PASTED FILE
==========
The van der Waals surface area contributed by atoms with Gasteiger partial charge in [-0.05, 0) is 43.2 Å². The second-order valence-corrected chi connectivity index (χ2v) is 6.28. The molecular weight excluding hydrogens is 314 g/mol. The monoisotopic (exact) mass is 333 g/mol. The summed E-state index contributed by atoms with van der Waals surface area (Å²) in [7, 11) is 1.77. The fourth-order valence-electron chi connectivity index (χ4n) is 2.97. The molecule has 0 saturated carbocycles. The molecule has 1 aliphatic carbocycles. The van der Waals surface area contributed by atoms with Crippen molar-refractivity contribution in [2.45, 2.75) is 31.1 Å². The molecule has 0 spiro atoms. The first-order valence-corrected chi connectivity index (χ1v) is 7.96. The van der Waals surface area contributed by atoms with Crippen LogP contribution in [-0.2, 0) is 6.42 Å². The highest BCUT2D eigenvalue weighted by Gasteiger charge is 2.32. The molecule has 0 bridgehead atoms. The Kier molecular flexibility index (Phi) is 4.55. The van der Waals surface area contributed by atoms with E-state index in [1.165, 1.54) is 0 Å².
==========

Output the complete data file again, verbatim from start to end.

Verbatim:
The van der Waals surface area contributed by atoms with Gasteiger partial charge in [-0.05, 0) is 43.2 Å². The second-order valence-corrected chi connectivity index (χ2v) is 6.28. The molecular weight excluding hydrogens is 314 g/mol. The monoisotopic (exact) mass is 333 g/mol. The summed E-state index contributed by atoms with van der Waals surface area (Å²) in [7, 11) is 1.77. The fourth-order valence-electron chi connectivity index (χ4n) is 2.97. The molecule has 0 saturated carbocycles. The molecule has 1 aliphatic carbocycles. The van der Waals surface area contributed by atoms with Crippen molar-refractivity contribution in [2.45, 2.75) is 31.1 Å². The molecule has 0 spiro atoms. The first-order valence-corrected chi connectivity index (χ1v) is 7.96. The van der Waals surface area contributed by atoms with Crippen LogP contribution in [-0.2, 0) is 6.42 Å². The highest BCUT2D eigenvalue weighted by Gasteiger charge is 2.32. The molecule has 0 bridgehead atoms. The Kier molecular flexibility index (Phi) is 4.55. The van der Waals surface area contributed by atoms with E-state index in [1.165, 1.54) is 0 Å².